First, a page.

When the celebration ended, he humbly went to the leader of the order and asked to be told the source of the sound. Silently, the old monk led the new monk to a huge wooden door. He opened the door with a golden key. That door swung open to reveal a second door of silver, then a third of gold and so on until they had passed through twelve doors, each more magnificent than the last.

The new monk’s face was awash with tears of joy, as he finally beheld the wondrous source of the beautiful mysterious sound he had heard so many years before.

But I can’t tell you what it was. You’re not a monk.

 

Life has been busy at school. I feel like Gabby Hays, Roy Rogers’s sidekick, prospecting in Death Valley for my elusive vein of gold, as I plod over one sand dune after another leading my mule behind me, the one that looks at me and seems to say, “And you think I am the jackass?” 

Surrounded by thousands of students, literally, the few who are truly interested, good ones appear like a green oasis on the horizon, as I wipe the sand from my eyes. The struggle seems worth the effort, when I can talk to the curious and thoughtful, before they run away for classes, projects, extracurricular activities, sports, and jobs. I am lucky to have time with them, but I revel in those moments when I do. 

Today, we had a readers’ theater in creative writing class, when students volunteered to share their own work of the week. Some of their journal writings made me laugh, and some brought tears to my eyes. They were all good. The students know when a piece is worthy. They involuntarily clap, laugh out loud, and compliment each other. They are good audiences, 98% of the time. More teachers should see them read, perform, and listen to each other’s artistry. I am proud of these creative authors. Write on.

 

The field of science gives us seven reasons to laugh.

  1. Lowers blood pressure
  2. Reduces stress hormone levels
  3. Works your abs
  4. Improves cardiac health
  5. Boosts T-cells
  6. Triggers the release of endorphins
  7. Produces a general sense of well-being

 

The Prairie Wind: 

It was hot and constant. After two weeks of this natural inferno without rain, the ground cracked, the crops turned brown, and the small creek running through the farm dried up, Mom’s fingers remained hard and rough, as her face became blunt and raw. Dad never seemed to be in the house anymore. He was always outside helping the livestock survive.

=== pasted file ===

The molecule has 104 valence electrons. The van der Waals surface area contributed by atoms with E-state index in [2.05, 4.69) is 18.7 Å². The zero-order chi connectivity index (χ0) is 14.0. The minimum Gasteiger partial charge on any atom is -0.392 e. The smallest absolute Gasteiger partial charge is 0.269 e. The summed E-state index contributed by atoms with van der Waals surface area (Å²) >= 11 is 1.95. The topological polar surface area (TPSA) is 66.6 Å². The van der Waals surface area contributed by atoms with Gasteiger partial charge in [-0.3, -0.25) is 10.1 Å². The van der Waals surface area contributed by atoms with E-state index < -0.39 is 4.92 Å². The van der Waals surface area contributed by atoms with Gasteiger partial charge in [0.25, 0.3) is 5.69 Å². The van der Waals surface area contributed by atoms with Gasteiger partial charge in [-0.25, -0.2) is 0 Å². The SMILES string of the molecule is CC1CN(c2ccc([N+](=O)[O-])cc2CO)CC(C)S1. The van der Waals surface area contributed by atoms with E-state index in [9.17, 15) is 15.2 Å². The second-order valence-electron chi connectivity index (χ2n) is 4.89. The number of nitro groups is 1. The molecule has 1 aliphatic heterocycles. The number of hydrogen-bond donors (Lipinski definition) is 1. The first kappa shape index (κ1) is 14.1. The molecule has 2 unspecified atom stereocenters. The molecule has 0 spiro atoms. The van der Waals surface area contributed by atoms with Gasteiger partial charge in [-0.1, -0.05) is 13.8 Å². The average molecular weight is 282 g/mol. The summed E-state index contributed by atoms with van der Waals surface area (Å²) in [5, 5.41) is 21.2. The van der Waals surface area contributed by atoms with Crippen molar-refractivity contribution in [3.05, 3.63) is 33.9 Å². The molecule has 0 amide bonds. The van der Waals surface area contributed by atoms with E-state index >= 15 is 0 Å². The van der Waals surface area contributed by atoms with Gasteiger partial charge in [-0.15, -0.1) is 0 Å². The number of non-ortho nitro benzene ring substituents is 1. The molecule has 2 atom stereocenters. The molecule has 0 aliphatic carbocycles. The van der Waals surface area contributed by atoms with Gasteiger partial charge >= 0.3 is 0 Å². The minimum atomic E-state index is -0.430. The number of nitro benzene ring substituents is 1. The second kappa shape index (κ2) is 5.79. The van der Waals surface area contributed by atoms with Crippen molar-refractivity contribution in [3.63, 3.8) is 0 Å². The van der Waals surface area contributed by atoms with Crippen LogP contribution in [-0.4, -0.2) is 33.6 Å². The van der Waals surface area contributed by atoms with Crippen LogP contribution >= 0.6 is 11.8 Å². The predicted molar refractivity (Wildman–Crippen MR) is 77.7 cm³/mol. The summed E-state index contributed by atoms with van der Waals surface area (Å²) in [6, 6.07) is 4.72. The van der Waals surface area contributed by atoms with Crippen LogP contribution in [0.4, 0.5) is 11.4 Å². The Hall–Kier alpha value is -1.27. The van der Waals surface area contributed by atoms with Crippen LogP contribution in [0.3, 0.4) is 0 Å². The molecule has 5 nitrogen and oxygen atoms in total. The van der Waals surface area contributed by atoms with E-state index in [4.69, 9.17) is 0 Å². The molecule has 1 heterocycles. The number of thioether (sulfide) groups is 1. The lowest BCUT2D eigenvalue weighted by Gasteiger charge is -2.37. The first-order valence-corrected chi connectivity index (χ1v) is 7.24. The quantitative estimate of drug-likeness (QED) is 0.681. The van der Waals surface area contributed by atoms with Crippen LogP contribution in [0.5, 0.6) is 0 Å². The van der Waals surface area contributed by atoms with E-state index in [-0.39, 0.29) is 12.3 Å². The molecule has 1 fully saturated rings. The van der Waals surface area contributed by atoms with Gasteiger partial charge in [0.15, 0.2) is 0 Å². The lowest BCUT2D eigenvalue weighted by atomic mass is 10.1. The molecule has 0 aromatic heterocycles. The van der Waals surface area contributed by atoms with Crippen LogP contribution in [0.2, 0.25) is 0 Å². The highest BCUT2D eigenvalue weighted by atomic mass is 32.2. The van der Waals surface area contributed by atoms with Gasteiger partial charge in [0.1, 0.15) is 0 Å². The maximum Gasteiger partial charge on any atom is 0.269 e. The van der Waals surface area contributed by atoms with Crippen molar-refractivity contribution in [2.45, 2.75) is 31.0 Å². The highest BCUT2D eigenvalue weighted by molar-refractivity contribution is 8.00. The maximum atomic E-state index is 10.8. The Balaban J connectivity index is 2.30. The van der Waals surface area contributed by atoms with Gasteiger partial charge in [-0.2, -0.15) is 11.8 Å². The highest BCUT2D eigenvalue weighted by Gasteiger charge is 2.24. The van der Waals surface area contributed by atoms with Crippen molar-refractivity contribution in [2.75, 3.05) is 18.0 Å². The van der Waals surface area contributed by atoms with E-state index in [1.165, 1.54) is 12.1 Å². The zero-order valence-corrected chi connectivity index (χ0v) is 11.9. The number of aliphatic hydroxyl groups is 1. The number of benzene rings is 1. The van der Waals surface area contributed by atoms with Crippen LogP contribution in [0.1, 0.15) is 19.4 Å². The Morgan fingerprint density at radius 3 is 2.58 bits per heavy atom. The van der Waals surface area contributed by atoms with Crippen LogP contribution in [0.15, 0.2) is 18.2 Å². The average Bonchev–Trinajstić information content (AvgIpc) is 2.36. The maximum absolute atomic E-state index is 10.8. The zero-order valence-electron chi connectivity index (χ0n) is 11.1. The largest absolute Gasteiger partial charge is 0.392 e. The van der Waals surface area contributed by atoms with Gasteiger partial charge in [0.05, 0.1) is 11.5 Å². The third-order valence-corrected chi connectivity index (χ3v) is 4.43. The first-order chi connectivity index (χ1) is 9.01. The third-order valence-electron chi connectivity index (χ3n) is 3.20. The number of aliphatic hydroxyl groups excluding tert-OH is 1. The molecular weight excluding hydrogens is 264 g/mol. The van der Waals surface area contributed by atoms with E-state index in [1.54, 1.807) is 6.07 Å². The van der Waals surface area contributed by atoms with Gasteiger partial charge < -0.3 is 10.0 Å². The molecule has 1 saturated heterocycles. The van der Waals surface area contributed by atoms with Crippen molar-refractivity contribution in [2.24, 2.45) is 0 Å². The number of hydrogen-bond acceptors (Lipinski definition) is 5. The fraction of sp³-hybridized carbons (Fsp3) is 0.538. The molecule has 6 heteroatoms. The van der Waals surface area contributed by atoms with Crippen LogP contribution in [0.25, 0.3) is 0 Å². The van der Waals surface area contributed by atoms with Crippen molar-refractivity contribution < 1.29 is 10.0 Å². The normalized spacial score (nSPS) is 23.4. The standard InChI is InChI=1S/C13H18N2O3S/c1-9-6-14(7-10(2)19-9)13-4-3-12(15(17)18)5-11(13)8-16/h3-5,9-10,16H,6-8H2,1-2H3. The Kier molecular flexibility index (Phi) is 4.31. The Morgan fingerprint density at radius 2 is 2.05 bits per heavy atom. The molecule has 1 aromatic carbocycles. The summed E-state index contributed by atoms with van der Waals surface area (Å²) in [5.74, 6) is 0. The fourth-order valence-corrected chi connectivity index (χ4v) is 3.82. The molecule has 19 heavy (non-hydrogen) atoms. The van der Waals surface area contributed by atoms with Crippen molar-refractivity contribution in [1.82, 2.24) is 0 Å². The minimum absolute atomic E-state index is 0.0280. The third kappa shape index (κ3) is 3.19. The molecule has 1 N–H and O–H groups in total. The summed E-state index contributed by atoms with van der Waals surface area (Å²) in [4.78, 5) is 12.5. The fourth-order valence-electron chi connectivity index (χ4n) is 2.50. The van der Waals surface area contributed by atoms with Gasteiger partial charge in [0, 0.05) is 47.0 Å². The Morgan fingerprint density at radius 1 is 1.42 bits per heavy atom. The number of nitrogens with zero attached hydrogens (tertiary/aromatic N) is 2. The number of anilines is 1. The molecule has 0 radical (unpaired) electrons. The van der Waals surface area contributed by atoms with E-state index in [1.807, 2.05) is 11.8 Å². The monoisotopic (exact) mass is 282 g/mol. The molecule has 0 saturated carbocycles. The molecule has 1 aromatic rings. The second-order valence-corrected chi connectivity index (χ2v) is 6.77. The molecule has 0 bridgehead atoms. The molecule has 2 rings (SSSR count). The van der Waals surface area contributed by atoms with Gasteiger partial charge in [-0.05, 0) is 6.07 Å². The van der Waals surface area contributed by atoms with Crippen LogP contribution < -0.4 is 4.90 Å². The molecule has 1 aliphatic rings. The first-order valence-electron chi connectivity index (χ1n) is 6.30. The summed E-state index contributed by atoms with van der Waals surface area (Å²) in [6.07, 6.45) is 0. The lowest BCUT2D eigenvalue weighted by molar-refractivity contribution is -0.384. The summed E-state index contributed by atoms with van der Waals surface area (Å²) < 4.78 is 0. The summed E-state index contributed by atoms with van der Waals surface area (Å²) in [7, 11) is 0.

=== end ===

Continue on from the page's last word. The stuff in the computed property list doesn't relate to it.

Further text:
I never saw so many turkey buzzards fly over our place before. Usually, when we saw them, they were too high to be noticed. Now, they were lower and often landed on the ground. This was not a good sign. Their ugly faces woke me up at night and became constant features in my dreams.

Lady was my first horse, and I rode her every day. We went down to the river to escape the heat. We both were eager to get into the water and cool off. She seemed to anticipate my next move on our journeys, almost like we were brother and sister, while growing up together. 

Once a thin, young coyote came to the stream to drink when we were there, and my pal noticed the loping animal before I did. It failed to notice us, because it wanted water so badly. Lady quietly moved over to me and stood next to my left shoulder, as we faced the wild creature that was only a few feet away. After the animal drank its fill, it turned and saw both of us. Surprised to see a human and a horse so close, it stopped in its tracks. Its ears shot up, and its back was arched in fright. It took a long, slow minute to determine that we were not a threat, and it quietly slipped back into the shadows of the Missouri River bluffs. Lady and I looked at each other, and in our own ways, we laughed together at what we just witnessed.

There are so many ways to see the world. Knowledge is good, but wisdom is better. Our exposure to this wildness will always remain with me, and the memories of this snapshot of another world just out of my sight reminds me there is so much we do not know about life. Someday, I hope we will understand its purpose, beauty, truth, and grace.

Mark Twain is known today as America’s favorite literary humorist. His stories, essays, and novels are filled with lessons learned while his readers laughed. He chuckled all the way to the bank in the nineteenth century, and we still read his great books today. During his lifetime, however, he felt he was plagued by tragedy and hard times. Many people he loved died early deaths. He was confident that laughter was necessary for him to go on in life after his tragedies to survive the days that followed. He told friends and readers that he was sure there was no laughter in Heaven. When people asked him how he knew this was true, he said there was no pain in Heaven, so laughter was not needed.

 

“If you love something, set it free. Unless it’s chocolate. Never release chocolate.” -Renee Duvall

 

“For those who like this sort of thing, this is the sort of thing they like.” -Abraham Lincoln